Saudi Religious Police Losing Some Powers Due To Complaints

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An undated file photo shows the head of the powerful religious police, Sheikh Abdulaziz al-Humain who was dismissed by King Abdullah on January 13, 2012 according to the state news agency . SPA did not give reasons for the decision and said Humain was replaced by Sheikh Abdullatif Abdel Aziz al-Sheikh as head of the Commission for the Promotion of Virtue and Prevention of Vice. AFP PHOTO/HAMAD OLAYAN | Getty Images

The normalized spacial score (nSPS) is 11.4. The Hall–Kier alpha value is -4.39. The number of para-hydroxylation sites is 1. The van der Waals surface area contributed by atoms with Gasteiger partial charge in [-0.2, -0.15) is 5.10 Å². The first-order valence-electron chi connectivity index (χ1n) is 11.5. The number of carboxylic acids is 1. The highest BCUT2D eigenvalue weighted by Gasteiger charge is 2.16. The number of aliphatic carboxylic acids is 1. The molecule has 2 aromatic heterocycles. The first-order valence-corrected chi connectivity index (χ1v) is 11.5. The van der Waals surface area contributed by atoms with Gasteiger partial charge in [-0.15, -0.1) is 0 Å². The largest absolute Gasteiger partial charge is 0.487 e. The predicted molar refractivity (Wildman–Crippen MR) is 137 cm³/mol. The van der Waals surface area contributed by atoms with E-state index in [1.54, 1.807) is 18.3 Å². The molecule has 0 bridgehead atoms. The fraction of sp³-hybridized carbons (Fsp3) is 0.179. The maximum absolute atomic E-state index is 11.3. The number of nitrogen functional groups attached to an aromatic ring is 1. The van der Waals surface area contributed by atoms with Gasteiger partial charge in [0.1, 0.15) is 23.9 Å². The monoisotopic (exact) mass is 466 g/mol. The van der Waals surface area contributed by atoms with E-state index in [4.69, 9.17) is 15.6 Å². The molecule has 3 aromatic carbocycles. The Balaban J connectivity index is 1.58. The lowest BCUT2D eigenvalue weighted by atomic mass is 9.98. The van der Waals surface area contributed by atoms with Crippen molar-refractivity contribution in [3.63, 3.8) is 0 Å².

RIYADH, Saudi Arabia -- The director of Saudi Arabia's powerful religious police says his forces are losing some of their key powers, including arrests, investigations and raiding houses.

Abdul-Latif al-Sheikh was quoted Wednesday by the Saudi pan-Arab online newspaper Al-Hayat as saying some powers will be reassigned to regular police or to judicial authorities. He admitted that there have been complaints about his force's behavior.

The religious police enforce a ban on mingling by unrelated men and women, and they patrol public places to ensure women are dressed modestly and that men go to mosques for prayers.

Saudi authorities instructed the religious police, run by the Commission for the Promotion of Virtue and Prevention of Vice, to draw up guidelines to keep individual officers from imposing their personal interpretations of Islamic rules.

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